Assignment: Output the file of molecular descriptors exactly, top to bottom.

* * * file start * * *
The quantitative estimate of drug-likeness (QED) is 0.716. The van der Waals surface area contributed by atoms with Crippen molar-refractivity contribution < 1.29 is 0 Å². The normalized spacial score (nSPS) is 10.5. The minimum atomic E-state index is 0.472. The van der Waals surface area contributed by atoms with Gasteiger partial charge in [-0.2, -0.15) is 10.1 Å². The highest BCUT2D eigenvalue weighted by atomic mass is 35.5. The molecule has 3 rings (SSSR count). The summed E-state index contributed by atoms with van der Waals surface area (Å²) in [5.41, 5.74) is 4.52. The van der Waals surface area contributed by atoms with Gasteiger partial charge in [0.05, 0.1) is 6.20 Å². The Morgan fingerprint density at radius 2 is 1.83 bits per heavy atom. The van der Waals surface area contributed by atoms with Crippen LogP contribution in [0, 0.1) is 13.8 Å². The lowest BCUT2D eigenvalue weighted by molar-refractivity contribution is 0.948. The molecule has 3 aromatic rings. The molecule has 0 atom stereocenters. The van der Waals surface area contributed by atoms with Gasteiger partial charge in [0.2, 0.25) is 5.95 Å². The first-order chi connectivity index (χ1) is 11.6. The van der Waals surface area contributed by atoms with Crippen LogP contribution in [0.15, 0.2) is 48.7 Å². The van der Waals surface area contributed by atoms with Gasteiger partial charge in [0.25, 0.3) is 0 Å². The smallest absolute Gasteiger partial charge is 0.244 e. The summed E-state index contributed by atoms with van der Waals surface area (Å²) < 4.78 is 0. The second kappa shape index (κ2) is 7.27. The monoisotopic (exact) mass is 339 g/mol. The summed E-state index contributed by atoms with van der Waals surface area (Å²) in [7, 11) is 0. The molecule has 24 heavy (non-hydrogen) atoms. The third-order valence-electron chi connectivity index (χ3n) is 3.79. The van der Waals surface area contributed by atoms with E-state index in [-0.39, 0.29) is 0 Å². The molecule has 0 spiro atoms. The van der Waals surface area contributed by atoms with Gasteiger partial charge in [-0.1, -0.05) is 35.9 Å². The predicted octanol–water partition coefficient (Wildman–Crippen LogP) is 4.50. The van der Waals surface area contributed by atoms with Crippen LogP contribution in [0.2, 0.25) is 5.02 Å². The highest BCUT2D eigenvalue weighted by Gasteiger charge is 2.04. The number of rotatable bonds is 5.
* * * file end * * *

The quantitative estimate of drug-likeness (QED) is 0.716. The van der Waals surface area contributed by atoms with Crippen molar-refractivity contribution < 1.29 is 0 Å². The normalized spacial score (nSPS) is 10.5. The minimum atomic E-state index is 0.472. The van der Waals surface area contributed by atoms with Gasteiger partial charge in [-0.2, -0.15) is 10.1 Å². The highest BCUT2D eigenvalue weighted by atomic mass is 35.5. The molecule has 3 rings (SSSR count). The summed E-state index contributed by atoms with van der Waals surface area (Å²) in [5.41, 5.74) is 4.52. The van der Waals surface area contributed by atoms with Gasteiger partial charge in [0.05, 0.1) is 6.20 Å². The Morgan fingerprint density at radius 2 is 1.83 bits per heavy atom. The van der Waals surface area contributed by atoms with Crippen LogP contribution in [0, 0.1) is 13.8 Å². The lowest BCUT2D eigenvalue weighted by molar-refractivity contribution is 0.948. The molecule has 3 aromatic rings. The molecule has 0 atom stereocenters. The van der Waals surface area contributed by atoms with Gasteiger partial charge in [0.2, 0.25) is 5.95 Å². The first-order chi connectivity index (χ1) is 11.6. The van der Waals surface area contributed by atoms with Crippen LogP contribution in [0.15, 0.2) is 48.7 Å². The van der Waals surface area contributed by atoms with Gasteiger partial charge in [0.25, 0.3) is 0 Å². The smallest absolute Gasteiger partial charge is 0.244 e. The summed E-state index contributed by atoms with van der Waals surface area (Å²) < 4.78 is 0. The second kappa shape index (κ2) is 7.27. The monoisotopic (exact) mass is 339 g/mol. The summed E-state index contributed by atoms with van der Waals surface area (Å²) in [7, 11) is 0. The molecule has 24 heavy (non-hydrogen) atoms. The third-order valence-electron chi connectivity index (χ3n) is 3.79. The van der Waals surface area contributed by atoms with E-state index in [-0.39, 0.29) is 0 Å². The molecule has 0 spiro atoms. The van der Waals surface area contributed by atoms with Gasteiger partial charge in [-0.1, -0.05) is 35.9 Å². The predicted octanol–water partition coefficient (Wildman–Crippen LogP) is 4.50. The van der Waals surface area contributed by atoms with Crippen LogP contribution in [0.2, 0.25) is 5.02 Å². The highest BCUT2D eigenvalue weighted by Gasteiger charge is 2.04. The number of rotatable bonds is 5.